When the Lord Jesus Christ returns in glory, he will return in the body that was crucified under Pontius Pilate and raised from death by the heavenly Father on Easter morning—the same body in which he appeared to his disciples, the same body in which he ascended into heaven, the same body in which he eternally offers himself to the Father as sacrifice for the sins of humanity—the same body, glorified, incorrupt, immortal, and perfectly responsive to his spirit and will. And because Jesus will return in his glorified body, his return will enkindle the glorification of all of creation and the resurrection of the dead. The apocalyptic revelation of Christ cannot be accomplished in the world in its present fallen state. “Only humanity that has been resurrected and made incorruptible, that has been clothed in immortality,” explains Sergius Bulgakov, “can meet Christ and receive his manifestation” (The Bride of the Lamb, p. 429). The parousia of Jesus is the universal resurrection; the universal resurrection is the parousia of Jesus. As the Apostle Paul declares, “For since we believe that Jesus died and rose again, even so, through Jesus, God will bring with him those who have fallen asleep” (1 Thess 4:14).
The universal resurrection will come upon the world as a sudden, transcendent act of God, “with a cry of command, with the voice of an archangel, and with the sound of the trumpet of God” (1 Thess 4:16). The world does not contain within itself this power of resurrection. It cannot, and will never, evolve through its natural energies into a state of glory. It certainly cannot rescue the dead from oblivion. Only the transcendent Creator who has made the world from out of nothing can effect the deification of the cosmos and the resurrection of the departed: “the Father is the principle; the Son the Accomplisher; the Holy Spirit is the power and essence of the accomplishment” (p. 431).
The universal resurrection will be the fulfillment of the resurrection of Jesus, for in his divine-humanity the resurrection of all has been achieved. “For as in Adam all die, even so, in Christ shall all be made alive” (1 Cor 15:22). Though analogous to the divine act of creatio ex nihilo (Rom 4:17), the act of universal resurrection must also be distinguished from it. The matter of the resurrected body is taken from the natural world, now redeemed, transfigured, and made immortal. “Resurrection is therefore not a new creation,” Bulgakov explains, “but only restores what has already been created. Through the energy of the soul, every human being receives his proper body, which he had previously (although he receives it in a changed state)” (p. 440). Bulgakov dismisses worries about the connection of resurrected body to the physical matter of the present world. Our mortal bodies are a “flux of particles, entering and exiting, constantly being renewed by assimilation from the matter of the world” (p. 442). It is sufficient to postulate the formation of our resurrection bodies from the pneumatized matter of the new creation.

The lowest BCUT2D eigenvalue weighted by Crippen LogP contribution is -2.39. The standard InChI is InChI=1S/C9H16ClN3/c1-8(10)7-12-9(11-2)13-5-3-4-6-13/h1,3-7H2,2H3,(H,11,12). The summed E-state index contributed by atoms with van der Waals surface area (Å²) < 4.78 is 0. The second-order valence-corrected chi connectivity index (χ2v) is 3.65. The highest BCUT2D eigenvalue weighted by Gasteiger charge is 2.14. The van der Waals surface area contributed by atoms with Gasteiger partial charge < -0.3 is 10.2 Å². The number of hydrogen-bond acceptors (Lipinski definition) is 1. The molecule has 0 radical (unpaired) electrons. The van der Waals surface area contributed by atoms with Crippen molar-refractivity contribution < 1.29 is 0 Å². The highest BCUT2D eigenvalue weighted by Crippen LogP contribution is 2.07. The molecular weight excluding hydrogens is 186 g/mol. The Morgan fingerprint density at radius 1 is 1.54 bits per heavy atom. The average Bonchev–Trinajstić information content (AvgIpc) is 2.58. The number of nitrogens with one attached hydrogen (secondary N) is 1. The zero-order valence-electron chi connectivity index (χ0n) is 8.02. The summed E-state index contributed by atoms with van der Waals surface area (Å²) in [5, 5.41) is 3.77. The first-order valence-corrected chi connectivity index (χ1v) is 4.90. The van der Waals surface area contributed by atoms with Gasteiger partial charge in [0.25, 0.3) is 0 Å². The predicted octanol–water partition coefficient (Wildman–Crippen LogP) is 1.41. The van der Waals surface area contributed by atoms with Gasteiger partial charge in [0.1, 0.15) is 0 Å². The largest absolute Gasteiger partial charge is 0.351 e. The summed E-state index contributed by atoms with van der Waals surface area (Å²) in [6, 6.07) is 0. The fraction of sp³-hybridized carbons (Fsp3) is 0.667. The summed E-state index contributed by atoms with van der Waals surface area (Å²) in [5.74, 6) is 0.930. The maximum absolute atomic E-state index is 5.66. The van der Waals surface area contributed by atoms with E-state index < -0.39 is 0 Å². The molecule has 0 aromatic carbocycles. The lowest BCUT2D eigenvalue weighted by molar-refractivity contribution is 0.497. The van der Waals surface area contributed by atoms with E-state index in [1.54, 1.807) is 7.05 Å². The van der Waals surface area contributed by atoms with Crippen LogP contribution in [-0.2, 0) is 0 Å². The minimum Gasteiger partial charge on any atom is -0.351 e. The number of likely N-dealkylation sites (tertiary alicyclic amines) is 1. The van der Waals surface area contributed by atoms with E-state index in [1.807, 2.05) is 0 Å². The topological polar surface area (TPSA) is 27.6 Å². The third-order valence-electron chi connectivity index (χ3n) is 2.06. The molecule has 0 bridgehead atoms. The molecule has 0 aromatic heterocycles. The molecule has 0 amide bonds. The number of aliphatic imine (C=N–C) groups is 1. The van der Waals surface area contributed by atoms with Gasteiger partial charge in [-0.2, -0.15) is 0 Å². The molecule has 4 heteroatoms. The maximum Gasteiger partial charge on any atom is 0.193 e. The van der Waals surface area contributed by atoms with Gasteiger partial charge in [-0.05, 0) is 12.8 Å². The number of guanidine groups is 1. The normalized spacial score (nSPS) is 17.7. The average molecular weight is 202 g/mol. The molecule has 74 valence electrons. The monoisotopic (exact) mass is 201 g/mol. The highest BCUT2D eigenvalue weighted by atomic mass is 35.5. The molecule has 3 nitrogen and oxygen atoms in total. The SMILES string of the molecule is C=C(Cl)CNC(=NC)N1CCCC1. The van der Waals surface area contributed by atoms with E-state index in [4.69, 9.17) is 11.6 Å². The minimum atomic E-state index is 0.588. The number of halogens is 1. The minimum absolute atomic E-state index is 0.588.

All human beings will hear the summons, though it will be received differently by each person depending on his internal disposition. Even here we may think of a synergism between God and mankind:
On the one side there are the holy prophets, the apostles, the martyrs, the righteous whose entire life was only a waiting for the coming Christ, with Christ’s Forerunner at the head. On the other side there are the indifferent, those immersed in the life of the world, and, then, Christ’s enemies, the persecutors, the blasphemers, the godless. If the first are resurrected actively, so to speak, the second are merely subject to the inevitability of resurrection. Synergism is revealed even in resurrection. The first are co-resurrected with Christ, spiritually and of themselves; whereas the second resist passively, so to speak, and do not go out to meet resurrection or await it. For the first, this necessity is a supreme freedom in the joy of the “resurrection of life”; for the second, it is a “condemnation.” (p. 434)
Universal resurrection flows from Pascha: “it is the accomplishment of something that has already been pre-accomplished, precisely by the resurrection of Christ” (p. 436). All human beings will be raised to new life, without exception—by God’s will, not by human choice. “To be a human being and therefore to belong to Christ’s humanity,” avers Bulgakov, “is the sole basis for resurrection: homo sum et nihil humani a me alienum esse puto. This same human nature is, by virtue of Christ’s Incarnation, also divine-human” (p. 438). Bulgakov grounds the universal resurrection in the Incarnation. This is a crucial, and perhaps controversial, point: because God has joined human nature to himself and become Man, all human beings are encompassed in the general resurrection, all are implicated in Christ’s deification of humanity, all will be raised to life everlasting. Given the profound unity that human persons share in the old Adam—and in the New Adam—none will be able to resist their eschatological embodiment and restoration to life. Bulgakov speaks here of a “natural necessity.” On this basis he also rejects proposals of conditional immortality.